Toledo seeks more funds to bring old storefronts back to life
Posted By: The Toledo Blade on March 13, 2023. For more information, please click here to read the source article.
The city of Toledo wants to expand two grant programs that have made it financially viable for the owners of long-vacant neighborhood commercial buildings to bring them up to code and get them back into productive use.
The city’s economic department plans to ask city council on Tuesday to consider a proposal to add $300,000 this year to a so-called “white box” program. The program makes matching grants of up to $75,000 available for the installation of fire suppression and accessibility for the disabled to bring first-floor commercial spaces into code compliance.
A total of $500,000 awarded last year to seven white box projects around the city primed the pump for more than $6.7 million in private investment to previously vacant storefronts, said Sandy Spang, deputy director of economic development for the city.
The department also wants council’s blessing for $320,000 this year in general funds spending to provide façade grants to business owners, she said. The $410,000 allocated last year to 12 projects leveraged $5.1 million in private-sector investment.
The program expansions are up for discussion at Tuesday’s council agenda review meeting.
The white box grant program was funded last year by a $500,000 American Rescue Plan Act allocation. The economic development department is asking for the money from the general fund this year.
The Neighborhood Health Association of Toledo Inc. was awarded a $75,000 white box grant to get its previously vacant building at 12 N. St. Clair St. ready for an apothecary, or pharmacy with a throwback theme, said Shane Douglas, the association’s chief operating officer.
An apothecary aligns with its location in the Warehouse District of downtown featuring historic buildings, said Mr. Douglas of the association, a seven-clinic federally qualified health center. The building is across the street from Fricker’s and Fifth Third Field.
The grant helps defray costs in bringing the building up to code and making it accessible under the Americans with Disabilities Act, including a chairlift, bathroom, and elevator. Mr. Douglas said the project is just getting started, with the selection of a general contractor upcoming.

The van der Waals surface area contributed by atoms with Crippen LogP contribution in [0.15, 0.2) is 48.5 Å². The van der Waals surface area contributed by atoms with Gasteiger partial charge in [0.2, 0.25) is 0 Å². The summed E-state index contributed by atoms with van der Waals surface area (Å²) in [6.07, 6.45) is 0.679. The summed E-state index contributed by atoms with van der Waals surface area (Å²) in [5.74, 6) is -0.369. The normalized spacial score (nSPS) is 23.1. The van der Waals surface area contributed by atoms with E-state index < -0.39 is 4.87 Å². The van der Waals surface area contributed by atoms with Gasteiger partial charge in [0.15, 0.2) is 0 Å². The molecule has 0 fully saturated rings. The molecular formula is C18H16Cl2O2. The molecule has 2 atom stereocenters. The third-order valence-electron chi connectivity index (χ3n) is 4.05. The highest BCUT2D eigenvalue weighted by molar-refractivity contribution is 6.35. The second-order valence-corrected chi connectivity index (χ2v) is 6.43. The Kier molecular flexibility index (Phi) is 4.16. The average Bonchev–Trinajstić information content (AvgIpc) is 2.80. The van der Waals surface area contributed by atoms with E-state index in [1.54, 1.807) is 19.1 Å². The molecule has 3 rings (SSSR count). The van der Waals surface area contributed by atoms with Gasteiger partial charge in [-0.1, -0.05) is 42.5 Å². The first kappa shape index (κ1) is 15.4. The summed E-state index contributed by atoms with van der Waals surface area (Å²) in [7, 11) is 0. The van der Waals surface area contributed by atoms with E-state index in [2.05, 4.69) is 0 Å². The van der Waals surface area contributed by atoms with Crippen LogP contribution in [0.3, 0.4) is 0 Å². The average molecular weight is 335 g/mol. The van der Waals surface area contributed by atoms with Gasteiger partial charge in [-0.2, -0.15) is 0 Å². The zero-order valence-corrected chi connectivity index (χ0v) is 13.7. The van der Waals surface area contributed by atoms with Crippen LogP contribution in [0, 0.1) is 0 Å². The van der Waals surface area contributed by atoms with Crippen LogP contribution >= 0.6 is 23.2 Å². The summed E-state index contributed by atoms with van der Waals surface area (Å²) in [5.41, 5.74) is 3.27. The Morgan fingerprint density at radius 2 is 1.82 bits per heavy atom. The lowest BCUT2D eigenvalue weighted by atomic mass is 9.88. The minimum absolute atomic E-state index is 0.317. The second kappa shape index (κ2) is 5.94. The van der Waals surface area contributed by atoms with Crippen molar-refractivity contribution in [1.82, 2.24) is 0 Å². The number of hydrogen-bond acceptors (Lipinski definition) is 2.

The apothecary is slated to open early in 2024 in the first-floor storefront. The organization, which provides a full range of health care and wellness services to mostly low-income patients, is working with the city to determine whether it can rehab the upper two upper floors for residences, he said.
“We certainly couldn’t make these projects possible without the support of our community partners and grants,” Mr. Douglas said.
The nearest pharmacy to the planned apothecary is more than two miles away, Mr. Douglas said. Residents from outside of downtown may be drawn to the location, he said.
Ms. Spang said the grants are a crucial bridge for making projects financially viable. They are 30 percent matching grants, with up to $75,000 available under the program per project. Awardees fund the work upfront, then are reimbursed under the program, she said.
Those projects can be a catalyst for further revitalization in the surrounding neighborhood, she said. They also can help bring historic buildings back to life.
Ms. Spang said interest is high in both the white box and façade grant programs. The maximum façade grant is $40,000 with a 50 percent match.
In making the white box grant request of $300,000 for 2023, the department received 31 submission forms for projects. The money will fund only four of those projects. With the $320,000 requested for façade grants, the city can fund eight projects out of 58 submissions of interest, she said.
Matt Rubin and Julia Randles, the executives behind Toledo-based Crane Development, were approved last year for a white box grant to upgrade their downtown building at 617 Adams St. That storefront is currently being built out by outdoor outfitter Ridge & River.
It will be the first retail store for Ridge & River owners Kyle Boyers and Connor Scott, who grew up in Toledo and have run the business as an online shopping site.
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